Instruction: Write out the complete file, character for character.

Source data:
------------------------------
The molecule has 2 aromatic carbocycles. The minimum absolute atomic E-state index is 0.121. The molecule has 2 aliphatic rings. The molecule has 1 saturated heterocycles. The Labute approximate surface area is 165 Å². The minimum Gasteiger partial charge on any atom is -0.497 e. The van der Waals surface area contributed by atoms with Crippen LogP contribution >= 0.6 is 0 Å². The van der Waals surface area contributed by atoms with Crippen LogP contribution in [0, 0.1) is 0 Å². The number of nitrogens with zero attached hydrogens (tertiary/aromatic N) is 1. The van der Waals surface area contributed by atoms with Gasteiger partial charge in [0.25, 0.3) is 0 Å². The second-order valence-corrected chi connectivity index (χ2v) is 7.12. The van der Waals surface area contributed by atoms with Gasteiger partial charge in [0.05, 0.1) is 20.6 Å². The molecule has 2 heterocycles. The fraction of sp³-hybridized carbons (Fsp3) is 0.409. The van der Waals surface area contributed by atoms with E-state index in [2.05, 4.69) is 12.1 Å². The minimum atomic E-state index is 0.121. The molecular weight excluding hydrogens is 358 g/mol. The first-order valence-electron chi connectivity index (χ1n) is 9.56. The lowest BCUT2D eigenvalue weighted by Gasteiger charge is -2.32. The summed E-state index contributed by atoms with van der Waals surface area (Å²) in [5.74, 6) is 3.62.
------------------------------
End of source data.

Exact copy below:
The molecule has 2 aromatic carbocycles. The minimum absolute atomic E-state index is 0.121. The molecule has 2 aliphatic rings. The molecule has 1 saturated heterocycles. The Labute approximate surface area is 165 Å². The minimum Gasteiger partial charge on any atom is -0.497 e. The van der Waals surface area contributed by atoms with Crippen LogP contribution >= 0.6 is 0 Å². The van der Waals surface area contributed by atoms with Crippen LogP contribution in [0, 0.1) is 0 Å². The number of nitrogens with zero attached hydrogens (tertiary/aromatic N) is 1. The van der Waals surface area contributed by atoms with Gasteiger partial charge in [0.25, 0.3) is 0 Å². The second-order valence-corrected chi connectivity index (χ2v) is 7.12. The van der Waals surface area contributed by atoms with Gasteiger partial charge in [0.05, 0.1) is 20.6 Å². The molecule has 2 heterocycles. The fraction of sp³-hybridized carbons (Fsp3) is 0.409. The van der Waals surface area contributed by atoms with E-state index in [2.05, 4.69) is 12.1 Å². The minimum atomic E-state index is 0.121. The molecular weight excluding hydrogens is 358 g/mol. The first-order valence-electron chi connectivity index (χ1n) is 9.56. The lowest BCUT2D eigenvalue weighted by Gasteiger charge is -2.32. The summed E-state index contributed by atoms with van der Waals surface area (Å²) in [5.74, 6) is 3.62.